This question is an important one because a search conducted without sufficient probable cause for a search warrant may be a violation of the Fourth Amendment of the Constitution. Previously, the smell of marijuana was an indicator of illegal activity. With weed now being legal for recreational use, the waters are murky.
Background: The Automobile Exception
Typically, a search warrant is required to search someone’s home, person, or vehicle. In Michigan, there is an exception to this. If an officer has stopped your vehicle and they have probable cause to believe you have something illegal, they are permitted to search it without a warrant.
This exception is in place because vehicles can easily be moved from one place to another, and vehicles are understood to afford less privacy. Here in Michigan, criminal defense attorneys call this “the automobile exception” to the search warrant requirement. We refer to a lesser degree of a reasonable expectation of privacy while in a vehicle.
Why Is This Important?
This is important in the discussion of “pretext stops”. In Michigan, an officer can pull you over for any evidence of unlawful activity. Vehicles must be maintained in Michigan, so cops may pull you over for something as simple as the light above your license plate being out. The pretext stop gives the officers legal reason to pull you over, and then the facts can be played out in their favor. In other words, it gives them a legitimate reason to pull you over and conduct a warrantless search.
If you are pulled over for a taillight that is out and an officer smells marijuana, they will often consider that sufficient probable cause for a warrantless search. When the smell is of burned marijuana, and an officer searches your vehicle, it will often be upheld. When the smell is of fresh marijuana, the outcome is not as easily determined.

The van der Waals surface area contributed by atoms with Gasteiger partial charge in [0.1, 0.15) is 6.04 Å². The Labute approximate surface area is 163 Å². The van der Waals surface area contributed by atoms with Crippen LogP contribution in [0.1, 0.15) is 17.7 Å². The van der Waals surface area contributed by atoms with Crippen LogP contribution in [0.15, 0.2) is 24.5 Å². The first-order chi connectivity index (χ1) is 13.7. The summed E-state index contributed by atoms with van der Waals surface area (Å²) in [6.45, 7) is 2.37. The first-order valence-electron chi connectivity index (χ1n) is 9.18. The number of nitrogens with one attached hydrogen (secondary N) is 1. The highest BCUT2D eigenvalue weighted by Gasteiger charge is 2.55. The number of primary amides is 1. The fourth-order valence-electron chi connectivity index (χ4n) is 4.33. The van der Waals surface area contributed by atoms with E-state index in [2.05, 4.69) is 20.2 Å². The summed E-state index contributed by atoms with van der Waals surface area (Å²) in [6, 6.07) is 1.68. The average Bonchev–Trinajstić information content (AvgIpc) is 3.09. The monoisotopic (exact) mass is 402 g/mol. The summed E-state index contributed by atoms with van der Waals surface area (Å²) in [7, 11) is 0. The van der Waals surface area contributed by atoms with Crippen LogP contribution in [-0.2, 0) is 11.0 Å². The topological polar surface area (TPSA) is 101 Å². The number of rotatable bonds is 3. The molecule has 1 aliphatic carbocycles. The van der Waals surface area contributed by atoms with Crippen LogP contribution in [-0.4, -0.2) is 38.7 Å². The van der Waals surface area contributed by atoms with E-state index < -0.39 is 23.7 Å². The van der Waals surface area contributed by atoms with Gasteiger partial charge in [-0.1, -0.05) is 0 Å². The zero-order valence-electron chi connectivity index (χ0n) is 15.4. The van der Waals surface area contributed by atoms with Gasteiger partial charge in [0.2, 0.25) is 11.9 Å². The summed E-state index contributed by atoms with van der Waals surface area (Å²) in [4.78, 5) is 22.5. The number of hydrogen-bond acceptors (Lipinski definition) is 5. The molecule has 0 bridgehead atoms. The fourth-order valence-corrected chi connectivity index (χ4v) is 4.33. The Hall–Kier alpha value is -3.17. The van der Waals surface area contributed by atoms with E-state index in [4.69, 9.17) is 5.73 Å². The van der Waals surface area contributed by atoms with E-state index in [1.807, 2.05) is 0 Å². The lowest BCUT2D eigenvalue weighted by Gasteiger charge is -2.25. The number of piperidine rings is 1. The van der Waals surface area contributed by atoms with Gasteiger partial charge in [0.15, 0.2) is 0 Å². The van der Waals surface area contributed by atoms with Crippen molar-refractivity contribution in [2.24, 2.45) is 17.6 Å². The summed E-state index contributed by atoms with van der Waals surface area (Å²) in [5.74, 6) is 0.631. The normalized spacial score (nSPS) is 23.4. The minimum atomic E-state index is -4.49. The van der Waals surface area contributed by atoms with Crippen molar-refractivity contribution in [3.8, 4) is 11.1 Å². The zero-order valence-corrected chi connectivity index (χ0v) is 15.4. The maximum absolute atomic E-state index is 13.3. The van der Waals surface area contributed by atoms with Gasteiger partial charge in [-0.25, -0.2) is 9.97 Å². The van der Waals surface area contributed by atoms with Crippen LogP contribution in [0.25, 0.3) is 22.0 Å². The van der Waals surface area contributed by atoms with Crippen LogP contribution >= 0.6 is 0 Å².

Officers are on the lookout for drugged driving, and smelling any marijuana will immediately make them suspicious. Although marijuana is recreationally and medically legal, you can still be charged with Operating With the Presence of Drugs (OWPD) or Operating Under the Influence of Drugs (OUID).
Cases regarding whether the smell of marijuana is enough to search a vehicle are very fact-specific, meaning results can vary greatly. Unfortunately, that means that there aren’t clear guidelines in Michigan. While officers are taught that the smell of marijuana alone isn’t enough, it can be enough if it is coupled with a belief that the individual is lying or may have been smoking marijuana. This means the use of marijuana smell for probable cause is not as airtight as before, but it is subject to the individual officer.
So you can see how a simple thing like a burned-out bulb above your license plate might lead to a legal arrest for drugged driving here in Michigan. Whether it’s in Grand Rapids, Lansing, Ann Arbor, or Jackson, pretext stops can lead to big problems for you.
What Does This Mean For You?
First, remember your rights! The Fourth Amendment protects you against unreasonable searches and seizures. If an officer searches your car and you don’t believe they had a reason to do so, seek experienced representation to help you fight back.
It also means that if you are a user of medical or recreational marijuana, or you work in either industry, you will need to be careful. We know it doesn’t seem fair, but unfortunately, that is what must be done. While our highly respected criminal defense attorneys are here to defend your case, it is always in your best interest to avoid charges in the first place. After decades of aggressively fighting for our clients, we’re certain that avoiding criminal charges is the best route.
If you are faced with any drug crimes or had a search without consent, The Kronzek Firm is prepared to help you fight, and we will not be afraid to do what is necessary to defend your rights. We offer a free initial consultation to help us learn about your specific issues. We’ve been defending clients from criminal charges since the last century. Call us 24/7 at 866-766-5245!